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TWiV 88 Letters

Sharon writes:

Hello fellow virus lovers,

I first want to comment about Vincent's pick of the week a few weeks back, the book "Polio" by David Oshinsky. I am currently studying poliovirus in Julie Pfeiffer's lab (as you revealed many moons ago with a previous email I sent), and I received this book as a gift from my mother. David Oshinsky was in San Angelo, TX (my home town, and in the first sentence of the book) speaking about his book and receipt of the Pulitzer Prize and doing a signing. My mom attended the event and subsequently purchased a book for she and I. I love it! This is a wonderful historical perspective of the societal impact of poliovirus and impending vaccine "arms race" between Salk and Sabin that you don't necessarily get from Pubmed. This book has been circulating in our lab for a while now and I recommend it to anyone.

I would like to recommend a pick of the week that I think hasn't been suggested yet. It's a PBS special called "Naturally Obsessed" (http://naturallyobsessed.com/). The film (~1 hour long) is a documentary that follows 3 graduate students in the pursuit of their PhDs and the divergent routes they take. We watched the video for a lab meeting, and all sympathized with the students in the video in regards to the rigor (and dissapointments of mountains of negative data) of graduate school. It does have a happy ending!

One more short mention. I have listened to every TWIV podcast and have heard you all ask several times if anyone is studying gastrointestinal (commensal) bacterial effects on viruses. No one to date has published on this subject, but keep an eye out. :)

As always, I love the podcast! Thank you for broadening my virology knowledge!



Andrew writes:

Dear TWiV,

I'm an second year undergraduate in Genetics at the Queens University in Belfast, Northern Ireland. I've been listening to TWiV for about a year now and I find it fascinating! I had not been much interested in viruses until I discovered your podcast and took a introductory virology module this year, but now I'm considering the field of virology as a long term career.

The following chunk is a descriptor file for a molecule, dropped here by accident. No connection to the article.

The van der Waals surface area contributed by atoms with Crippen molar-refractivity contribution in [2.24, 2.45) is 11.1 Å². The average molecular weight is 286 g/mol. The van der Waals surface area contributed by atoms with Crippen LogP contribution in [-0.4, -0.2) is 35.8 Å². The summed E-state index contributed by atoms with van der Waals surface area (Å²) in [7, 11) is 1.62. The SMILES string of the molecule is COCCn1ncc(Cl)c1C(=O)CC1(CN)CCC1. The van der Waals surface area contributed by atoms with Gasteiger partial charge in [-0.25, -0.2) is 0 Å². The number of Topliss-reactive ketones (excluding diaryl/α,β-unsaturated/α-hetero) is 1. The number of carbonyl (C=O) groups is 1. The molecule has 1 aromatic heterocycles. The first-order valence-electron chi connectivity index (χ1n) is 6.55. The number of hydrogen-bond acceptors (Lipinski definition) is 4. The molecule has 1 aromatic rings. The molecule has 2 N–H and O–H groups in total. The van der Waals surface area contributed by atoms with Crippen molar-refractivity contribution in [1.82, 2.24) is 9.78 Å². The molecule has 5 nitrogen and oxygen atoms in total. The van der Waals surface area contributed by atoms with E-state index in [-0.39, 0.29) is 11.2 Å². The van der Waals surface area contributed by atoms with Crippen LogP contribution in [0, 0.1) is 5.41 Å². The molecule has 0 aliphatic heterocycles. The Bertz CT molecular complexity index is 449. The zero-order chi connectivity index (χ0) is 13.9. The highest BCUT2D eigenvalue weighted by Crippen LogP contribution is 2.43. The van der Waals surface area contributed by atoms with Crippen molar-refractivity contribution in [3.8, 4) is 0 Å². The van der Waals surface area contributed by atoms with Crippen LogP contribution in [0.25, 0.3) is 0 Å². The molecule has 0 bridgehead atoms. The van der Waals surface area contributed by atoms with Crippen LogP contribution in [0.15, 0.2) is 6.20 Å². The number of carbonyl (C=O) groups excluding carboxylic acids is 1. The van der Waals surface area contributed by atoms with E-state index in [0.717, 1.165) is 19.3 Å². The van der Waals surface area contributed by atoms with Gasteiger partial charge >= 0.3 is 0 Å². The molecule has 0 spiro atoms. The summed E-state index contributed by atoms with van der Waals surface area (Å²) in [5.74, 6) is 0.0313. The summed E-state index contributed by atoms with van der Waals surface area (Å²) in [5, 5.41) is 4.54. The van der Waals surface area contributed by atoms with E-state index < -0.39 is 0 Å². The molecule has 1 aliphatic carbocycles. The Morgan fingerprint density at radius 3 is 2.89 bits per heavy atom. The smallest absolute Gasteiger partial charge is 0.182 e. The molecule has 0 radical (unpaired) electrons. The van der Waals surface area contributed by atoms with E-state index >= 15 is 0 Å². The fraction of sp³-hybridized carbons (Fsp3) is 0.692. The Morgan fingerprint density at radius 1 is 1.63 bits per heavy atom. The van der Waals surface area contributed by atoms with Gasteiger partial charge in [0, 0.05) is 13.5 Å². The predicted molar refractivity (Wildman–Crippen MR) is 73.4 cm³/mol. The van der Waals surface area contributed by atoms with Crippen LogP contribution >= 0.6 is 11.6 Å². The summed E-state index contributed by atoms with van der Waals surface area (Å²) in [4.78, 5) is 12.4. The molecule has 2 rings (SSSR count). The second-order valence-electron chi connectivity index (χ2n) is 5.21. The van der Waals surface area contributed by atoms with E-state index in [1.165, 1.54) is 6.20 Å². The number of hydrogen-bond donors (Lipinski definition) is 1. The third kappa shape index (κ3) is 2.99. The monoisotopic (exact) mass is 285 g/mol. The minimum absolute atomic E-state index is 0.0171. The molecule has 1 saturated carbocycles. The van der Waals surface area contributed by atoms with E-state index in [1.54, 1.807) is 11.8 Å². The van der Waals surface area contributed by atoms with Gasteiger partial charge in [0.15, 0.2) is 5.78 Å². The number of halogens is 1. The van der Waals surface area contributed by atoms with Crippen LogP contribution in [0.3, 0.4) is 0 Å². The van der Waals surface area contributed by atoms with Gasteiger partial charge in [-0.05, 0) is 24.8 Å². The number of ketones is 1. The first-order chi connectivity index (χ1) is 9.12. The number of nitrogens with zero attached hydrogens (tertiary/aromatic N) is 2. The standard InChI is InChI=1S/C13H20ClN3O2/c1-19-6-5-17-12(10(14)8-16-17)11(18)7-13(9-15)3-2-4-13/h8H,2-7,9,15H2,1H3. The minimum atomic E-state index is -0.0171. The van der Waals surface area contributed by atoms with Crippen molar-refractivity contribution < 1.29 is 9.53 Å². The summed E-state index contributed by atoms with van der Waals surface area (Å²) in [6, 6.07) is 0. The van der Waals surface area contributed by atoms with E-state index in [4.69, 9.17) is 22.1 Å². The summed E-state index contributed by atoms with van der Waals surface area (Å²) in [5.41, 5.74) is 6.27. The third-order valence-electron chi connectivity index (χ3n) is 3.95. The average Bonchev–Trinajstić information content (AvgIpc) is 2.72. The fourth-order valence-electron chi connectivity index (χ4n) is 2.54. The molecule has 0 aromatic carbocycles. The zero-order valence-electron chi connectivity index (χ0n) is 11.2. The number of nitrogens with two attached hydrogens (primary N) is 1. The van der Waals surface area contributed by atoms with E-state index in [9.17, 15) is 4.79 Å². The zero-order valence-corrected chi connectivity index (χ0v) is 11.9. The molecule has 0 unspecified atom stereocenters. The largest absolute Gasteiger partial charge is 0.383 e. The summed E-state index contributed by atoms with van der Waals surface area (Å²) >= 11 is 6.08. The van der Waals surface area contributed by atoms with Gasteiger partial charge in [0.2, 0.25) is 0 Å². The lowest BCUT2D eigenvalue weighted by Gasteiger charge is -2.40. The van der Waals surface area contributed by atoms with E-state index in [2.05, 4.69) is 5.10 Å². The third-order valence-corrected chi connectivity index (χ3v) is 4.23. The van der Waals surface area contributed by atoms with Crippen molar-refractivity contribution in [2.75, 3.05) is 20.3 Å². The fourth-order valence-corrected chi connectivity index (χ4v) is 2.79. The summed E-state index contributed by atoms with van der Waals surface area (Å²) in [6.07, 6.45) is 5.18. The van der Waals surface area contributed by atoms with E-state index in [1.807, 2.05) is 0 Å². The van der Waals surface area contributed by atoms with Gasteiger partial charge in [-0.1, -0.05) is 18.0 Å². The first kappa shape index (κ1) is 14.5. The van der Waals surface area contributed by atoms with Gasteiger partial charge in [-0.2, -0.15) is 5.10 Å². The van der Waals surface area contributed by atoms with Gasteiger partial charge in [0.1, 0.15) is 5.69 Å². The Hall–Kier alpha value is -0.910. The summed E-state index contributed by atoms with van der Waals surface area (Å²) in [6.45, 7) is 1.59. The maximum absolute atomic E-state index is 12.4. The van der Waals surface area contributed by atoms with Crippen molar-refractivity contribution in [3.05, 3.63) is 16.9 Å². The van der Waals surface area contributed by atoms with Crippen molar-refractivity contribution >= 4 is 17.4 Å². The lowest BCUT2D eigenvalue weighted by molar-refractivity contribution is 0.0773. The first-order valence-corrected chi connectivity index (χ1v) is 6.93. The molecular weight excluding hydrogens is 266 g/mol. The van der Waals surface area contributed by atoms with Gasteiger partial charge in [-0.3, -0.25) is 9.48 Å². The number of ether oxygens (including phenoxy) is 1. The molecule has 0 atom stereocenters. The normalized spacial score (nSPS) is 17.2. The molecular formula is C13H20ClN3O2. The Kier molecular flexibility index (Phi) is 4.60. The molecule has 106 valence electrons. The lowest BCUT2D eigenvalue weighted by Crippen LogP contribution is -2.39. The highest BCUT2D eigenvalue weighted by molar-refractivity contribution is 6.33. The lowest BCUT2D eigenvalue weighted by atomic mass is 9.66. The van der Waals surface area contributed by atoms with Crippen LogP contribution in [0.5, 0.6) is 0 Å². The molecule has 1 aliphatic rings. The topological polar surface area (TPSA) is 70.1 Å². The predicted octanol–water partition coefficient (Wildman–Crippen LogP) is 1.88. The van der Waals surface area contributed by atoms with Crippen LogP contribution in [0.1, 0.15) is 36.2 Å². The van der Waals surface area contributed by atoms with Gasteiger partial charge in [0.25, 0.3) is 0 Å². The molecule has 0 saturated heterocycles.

What caught my eye the most within my Virology course is the idea of virus-mediated gene therapy, something that (and I could be wrong) I don't remember you talking about on the show. My sister is affected by Type 2 Spinal Muscular Atrophy, a condition which is caused by the loss of the SMN1 (Survival Motor Neurone 1) gene and my question is,

How far away are we from being able to successfully carry out gene therapy for genes such as this?

My thoughts are: that one of the main problems would be the size, from my basic knowledge I know we have successfully put GFP (Green Jellyfish Protein) into a measles virus and had it express GFP in ferrets etc, but genes like the SMN1 gene are considerably bigger (28kbp as supposed to the 1kbp GFP) so, what are the current and theoretical limits of gene size we can integrate into viral genomes?

And finally, what would be stopping us from simply building our own viruses to deliver the genes? I've heard about the poliovirus which was built from scratch because the sequence was known and it was simply ordered as primers and put together to create a live virus, but with lots of different strains of different viruses being sequenced and publicly available, wouldn't it be possible to engineer and build a fit to purpose virus? It seems locigal to me that you could take different sequences from wild viruses and create a viral genome of your own. A capsid protein from here, a reverse transcription enzyme from there, a replicase enzyme from somewhere else and so on. Could it be possible that we could greate a virus that would give a persistent infection of the appropriate tissues that shows little or no harmful cytopathic effect and delivers your missing gene?

I would love to hear you talk about this on the show, look forward to my TWiV fix every week,


Andrew in Belfast, Northern Ireland

Brent writes:

Hi Guys, excellent podcast for IT business analyst with no virus knowledge. Just wondering about flu/cold transmission in the household. Would sharing toothpaste be a valid way to transmit easily. I figure it would ie person with cold , toothpaste tube to brush, mouth to brush, next person has toothpaste tube to brush, brush to mouth. or it this paranoia :). or does tooth paste kill it? interesting :)

Would it be a high chance of catching the cold?



James writes:

Hello Twiv,

Thank you for putting together a great podcast. My question refers to the podcast “Gators go Viral,” in which you talk about viruses attacking cancer cells (jaw dropper). I was wondering and it might be a little early to talk about this but is there any chance of evolution/resistance in these cancer cells when you expose them to this virus treatment.

Thank you,



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